STRENGTH: I chose “strength”, although it might not be the most accurate word.  What I mean is the good and giving in me – strength to do what is right, patience with people around me (which is not always easy in the high stress of an active family), strength to love even when frustrated and feeling more like saying “Oh, yeah?!?”  If there is one thing I pray for the most, by far, it is this strength, this focus.  I wish I could say I always have it, but I don’t.  But I know how many times I find that strength that could just as well be absent, and I am deeply grateful for that gift.

I could also have added “freedom” to this list, thinking of so many people who live in repressive regimes or under the control of a repressive person.  Or “peace”, thinking of people living with the daily threat of bombs in the Israeli region.  My prayers go out to all those people, too.

But today, I have chosen more personal traits that I enjoy and appreciate in peace, but would need so much more if I was in a place of conflict or repression.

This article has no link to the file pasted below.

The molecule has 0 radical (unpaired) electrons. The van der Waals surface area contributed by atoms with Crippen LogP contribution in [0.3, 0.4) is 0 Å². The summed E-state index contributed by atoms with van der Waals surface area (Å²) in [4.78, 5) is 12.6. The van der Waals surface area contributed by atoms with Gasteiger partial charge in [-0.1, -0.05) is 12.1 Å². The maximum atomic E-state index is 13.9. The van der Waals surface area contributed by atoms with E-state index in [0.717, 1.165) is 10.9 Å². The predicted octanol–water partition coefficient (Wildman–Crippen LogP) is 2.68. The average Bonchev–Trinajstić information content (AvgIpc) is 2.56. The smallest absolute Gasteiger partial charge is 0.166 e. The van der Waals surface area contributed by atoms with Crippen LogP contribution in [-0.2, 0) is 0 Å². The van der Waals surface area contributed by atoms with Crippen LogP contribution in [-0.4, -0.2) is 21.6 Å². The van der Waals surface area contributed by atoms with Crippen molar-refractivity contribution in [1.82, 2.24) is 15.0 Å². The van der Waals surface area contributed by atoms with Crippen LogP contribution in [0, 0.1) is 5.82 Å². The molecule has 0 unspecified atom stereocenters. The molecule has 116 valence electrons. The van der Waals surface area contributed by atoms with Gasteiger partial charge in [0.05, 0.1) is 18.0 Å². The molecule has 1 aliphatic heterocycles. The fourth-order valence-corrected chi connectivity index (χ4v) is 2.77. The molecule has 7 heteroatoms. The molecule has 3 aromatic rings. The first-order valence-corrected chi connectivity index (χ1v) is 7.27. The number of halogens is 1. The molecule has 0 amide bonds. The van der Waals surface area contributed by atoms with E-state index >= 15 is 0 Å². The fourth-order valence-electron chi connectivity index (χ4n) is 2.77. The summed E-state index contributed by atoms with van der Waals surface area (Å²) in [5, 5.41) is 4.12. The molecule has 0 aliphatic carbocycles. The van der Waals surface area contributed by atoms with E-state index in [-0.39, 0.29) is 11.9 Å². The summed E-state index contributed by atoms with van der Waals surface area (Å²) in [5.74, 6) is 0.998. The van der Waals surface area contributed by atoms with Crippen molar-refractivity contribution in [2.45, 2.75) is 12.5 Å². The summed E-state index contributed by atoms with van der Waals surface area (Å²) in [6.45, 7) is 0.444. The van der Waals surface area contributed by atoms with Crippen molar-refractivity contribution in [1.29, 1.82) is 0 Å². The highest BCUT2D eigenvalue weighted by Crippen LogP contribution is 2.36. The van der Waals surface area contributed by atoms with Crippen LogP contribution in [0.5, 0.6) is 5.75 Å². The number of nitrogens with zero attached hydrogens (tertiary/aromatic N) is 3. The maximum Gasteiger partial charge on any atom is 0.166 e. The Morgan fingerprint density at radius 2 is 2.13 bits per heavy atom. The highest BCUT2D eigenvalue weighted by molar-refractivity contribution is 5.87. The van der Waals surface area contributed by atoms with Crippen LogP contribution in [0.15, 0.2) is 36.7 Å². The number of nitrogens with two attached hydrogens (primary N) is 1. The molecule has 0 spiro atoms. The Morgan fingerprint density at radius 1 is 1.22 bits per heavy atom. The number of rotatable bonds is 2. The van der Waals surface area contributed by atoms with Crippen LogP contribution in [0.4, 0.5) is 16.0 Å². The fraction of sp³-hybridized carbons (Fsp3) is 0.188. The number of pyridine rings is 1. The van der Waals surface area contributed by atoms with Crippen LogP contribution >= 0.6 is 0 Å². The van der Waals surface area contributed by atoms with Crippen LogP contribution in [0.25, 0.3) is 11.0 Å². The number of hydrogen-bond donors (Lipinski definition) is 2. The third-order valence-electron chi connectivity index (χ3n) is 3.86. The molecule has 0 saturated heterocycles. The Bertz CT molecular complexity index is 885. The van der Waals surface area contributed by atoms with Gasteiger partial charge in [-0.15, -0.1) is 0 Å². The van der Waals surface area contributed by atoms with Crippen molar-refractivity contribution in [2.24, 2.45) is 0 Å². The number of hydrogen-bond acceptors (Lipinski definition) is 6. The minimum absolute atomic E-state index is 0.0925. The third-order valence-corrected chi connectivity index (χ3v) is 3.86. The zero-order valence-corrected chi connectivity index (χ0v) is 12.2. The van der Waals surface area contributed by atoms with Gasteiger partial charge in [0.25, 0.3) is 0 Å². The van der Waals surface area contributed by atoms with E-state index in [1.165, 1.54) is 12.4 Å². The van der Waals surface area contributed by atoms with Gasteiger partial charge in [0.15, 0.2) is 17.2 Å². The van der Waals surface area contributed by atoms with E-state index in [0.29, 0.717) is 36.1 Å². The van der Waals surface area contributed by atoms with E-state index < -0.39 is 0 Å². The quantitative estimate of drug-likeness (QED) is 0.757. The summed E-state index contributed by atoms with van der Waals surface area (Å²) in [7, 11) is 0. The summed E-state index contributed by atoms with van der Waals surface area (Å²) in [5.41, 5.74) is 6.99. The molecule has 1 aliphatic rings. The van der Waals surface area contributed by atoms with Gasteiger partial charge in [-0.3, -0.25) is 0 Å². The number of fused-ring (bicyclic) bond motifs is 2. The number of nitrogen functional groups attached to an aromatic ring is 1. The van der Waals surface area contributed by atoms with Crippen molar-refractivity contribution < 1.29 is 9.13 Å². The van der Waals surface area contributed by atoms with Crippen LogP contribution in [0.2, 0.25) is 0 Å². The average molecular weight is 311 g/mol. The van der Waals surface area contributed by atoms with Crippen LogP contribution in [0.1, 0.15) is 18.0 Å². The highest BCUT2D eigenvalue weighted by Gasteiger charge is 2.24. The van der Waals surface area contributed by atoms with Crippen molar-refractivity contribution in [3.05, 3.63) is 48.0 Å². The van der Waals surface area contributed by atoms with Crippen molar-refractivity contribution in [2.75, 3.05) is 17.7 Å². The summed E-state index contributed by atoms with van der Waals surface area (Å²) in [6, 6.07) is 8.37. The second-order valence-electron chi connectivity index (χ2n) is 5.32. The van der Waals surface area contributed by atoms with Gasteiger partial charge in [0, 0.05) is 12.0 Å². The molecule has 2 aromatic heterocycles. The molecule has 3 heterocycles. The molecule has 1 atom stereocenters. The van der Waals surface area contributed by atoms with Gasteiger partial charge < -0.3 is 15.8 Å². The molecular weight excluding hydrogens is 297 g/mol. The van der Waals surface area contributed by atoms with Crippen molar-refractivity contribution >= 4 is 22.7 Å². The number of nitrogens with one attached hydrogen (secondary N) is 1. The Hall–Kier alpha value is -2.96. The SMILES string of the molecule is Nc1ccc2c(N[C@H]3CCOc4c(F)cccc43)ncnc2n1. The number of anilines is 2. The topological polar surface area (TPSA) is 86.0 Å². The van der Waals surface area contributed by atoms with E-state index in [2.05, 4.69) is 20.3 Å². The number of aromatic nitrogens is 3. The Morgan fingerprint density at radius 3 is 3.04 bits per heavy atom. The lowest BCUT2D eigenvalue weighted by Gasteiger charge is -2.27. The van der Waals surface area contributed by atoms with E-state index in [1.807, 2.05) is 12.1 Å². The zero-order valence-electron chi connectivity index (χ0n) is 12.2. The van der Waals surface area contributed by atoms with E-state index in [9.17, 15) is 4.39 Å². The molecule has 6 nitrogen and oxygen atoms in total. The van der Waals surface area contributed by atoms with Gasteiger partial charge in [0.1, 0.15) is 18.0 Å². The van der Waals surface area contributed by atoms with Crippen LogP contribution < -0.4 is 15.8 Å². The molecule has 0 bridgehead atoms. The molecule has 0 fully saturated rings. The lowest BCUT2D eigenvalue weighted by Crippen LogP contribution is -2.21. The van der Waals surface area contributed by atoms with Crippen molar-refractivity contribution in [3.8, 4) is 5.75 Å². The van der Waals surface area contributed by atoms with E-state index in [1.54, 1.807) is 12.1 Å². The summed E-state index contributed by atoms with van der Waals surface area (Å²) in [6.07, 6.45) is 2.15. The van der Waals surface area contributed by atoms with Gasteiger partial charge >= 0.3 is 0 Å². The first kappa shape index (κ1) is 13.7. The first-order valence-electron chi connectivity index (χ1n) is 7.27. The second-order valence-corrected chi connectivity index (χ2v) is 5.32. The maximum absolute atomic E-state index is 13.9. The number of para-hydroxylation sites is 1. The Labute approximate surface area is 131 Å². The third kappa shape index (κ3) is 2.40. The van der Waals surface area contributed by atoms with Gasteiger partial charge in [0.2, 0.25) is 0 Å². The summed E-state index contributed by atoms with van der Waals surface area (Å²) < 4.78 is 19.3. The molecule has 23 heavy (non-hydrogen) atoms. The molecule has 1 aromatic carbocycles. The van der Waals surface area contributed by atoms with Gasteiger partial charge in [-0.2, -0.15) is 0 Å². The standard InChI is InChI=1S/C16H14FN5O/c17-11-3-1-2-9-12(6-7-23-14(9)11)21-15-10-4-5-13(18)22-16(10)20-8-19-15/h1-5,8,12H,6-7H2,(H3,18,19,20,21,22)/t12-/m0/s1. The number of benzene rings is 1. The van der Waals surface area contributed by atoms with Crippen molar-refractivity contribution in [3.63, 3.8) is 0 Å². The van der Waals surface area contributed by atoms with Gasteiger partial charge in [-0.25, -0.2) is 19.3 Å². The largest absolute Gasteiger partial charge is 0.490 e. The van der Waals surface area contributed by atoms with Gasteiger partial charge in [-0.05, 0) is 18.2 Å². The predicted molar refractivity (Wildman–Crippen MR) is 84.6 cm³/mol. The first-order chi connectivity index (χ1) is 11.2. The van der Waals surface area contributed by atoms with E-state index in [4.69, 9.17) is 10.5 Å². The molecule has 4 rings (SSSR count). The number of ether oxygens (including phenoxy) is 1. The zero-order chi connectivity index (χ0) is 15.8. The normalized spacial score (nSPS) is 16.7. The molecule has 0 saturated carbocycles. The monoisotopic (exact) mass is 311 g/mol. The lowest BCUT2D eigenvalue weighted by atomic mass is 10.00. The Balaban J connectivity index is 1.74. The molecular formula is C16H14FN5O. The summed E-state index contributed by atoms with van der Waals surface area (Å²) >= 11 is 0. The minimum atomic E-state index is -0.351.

There are millions of little things to be grateful for, of course, and we should never pass a moment without being grateful for something.  Never flush the toilet without feeling gratitude that you have a flush toilet.  Never drink water without feeling gratitude that you have fresh, disease-free water to drink.  Never staple papers together without feeling the gratitude that you have this little convenience.

And what I said earlier about bacon and iPhones…go ahead an be thankful every time you use them. Gratitude is a pillar of happiness.

But today is a great time to look at the big picture.  To give thanks for the gifts you have that make you the wonderful person you are.